Confident Parenting… What’s That Then? March 15, 2015 – Posted in: Confidence, Relationships – Tags: ,

When I was expecting my first child eleven years ago I devoured parenting books with the same passion I had once reserved for the annuals of my favourite pop bands. Why? Because I was SO concerned about “getting it right” and not screwing up my daughter.


When she was born I clearly remember doing everything the midwife told me to the letter, again because I was intensely afraid of getting it wrong. When the midwife handed me over to the care of the Health Visitor the advice on the best way to care for my infant suddenly changed and I panicked – who was right? The midwife or the Health Visitor or the various books I had?


It was at this point that I did one of the best things I’ve ever done as a parent – I threw away the books, acknowledged the advice of the professionals and then listened to MY instincts about MY child because I knew, deep in my core, that my instincts were generally right for her. And this was the beginning of my journey towards becoming a confident parent.


For me confident parenting is about letting go of fear and trusting that you are likely to have the right answers for your child. If you don’t have the answer, you will (because you love that little person with a passion) find someone who does have the answer.


So what else makes for a confident parent…?


The self-esteem of confident parents is not in any way wrapped up in the achievements or success of their child. We all know the mums and dads who take great pleasure in telling us how brilliant their child is and I always wonder what kind of pressure this must put on their child. Of course, we must all be proud and delighted when our kids do well but if this is because it somehow validates us as people then something’s gone wrong.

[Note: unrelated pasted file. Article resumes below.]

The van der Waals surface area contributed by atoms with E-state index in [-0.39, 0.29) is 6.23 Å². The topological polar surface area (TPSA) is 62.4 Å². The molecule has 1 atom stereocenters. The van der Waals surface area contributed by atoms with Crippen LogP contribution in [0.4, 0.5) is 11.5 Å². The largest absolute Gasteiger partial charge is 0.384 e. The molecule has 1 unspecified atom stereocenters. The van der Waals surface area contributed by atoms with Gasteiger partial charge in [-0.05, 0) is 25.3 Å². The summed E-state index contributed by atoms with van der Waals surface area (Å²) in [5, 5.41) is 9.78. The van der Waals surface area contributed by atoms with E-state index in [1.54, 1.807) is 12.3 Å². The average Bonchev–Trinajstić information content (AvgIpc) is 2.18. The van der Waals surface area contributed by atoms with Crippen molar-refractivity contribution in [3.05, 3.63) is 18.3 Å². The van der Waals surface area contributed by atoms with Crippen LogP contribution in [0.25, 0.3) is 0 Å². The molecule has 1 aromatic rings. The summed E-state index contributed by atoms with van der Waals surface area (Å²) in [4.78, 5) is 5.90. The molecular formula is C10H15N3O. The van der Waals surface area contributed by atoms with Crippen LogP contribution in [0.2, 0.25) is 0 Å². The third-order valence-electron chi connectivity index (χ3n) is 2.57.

Confident parents also get it wrong sometimes and they forgive themselves. I used to promise myself everyday that I wouldn’t shout at my girls (I had three in quick succession) but I realised after a while that this was an impossible bar to reach. Sometimes I shout – I don’t like doing it but I am human! And sometimes I need to apologise to my girls for shouting – that’s OK – in fact, the act of apologising boosts their self-esteem as they see I have enough respect for them to apologise.


And, finally, confident parents have a goal. I am NOT talking about deciding upon your child’s career for them or wanting them to be top of the class. I am talking about a value-based goal meaning I have in my mind the type of adult (the end goal) I would like my girls to turn out to be. Words like compassionate, self-assured, open-minded and happy spring to mind. When I need to discipline one of my girls it’s with this in mind – “what kind of adult am I growing here?” – and I take steps from there.


Confident parents don’t sweat the small stuff – they know that in order to thrive all most kids need is lots of love and time, good food, fresh air and laughter. That’s what my instincts tell me. What do yours tell you?


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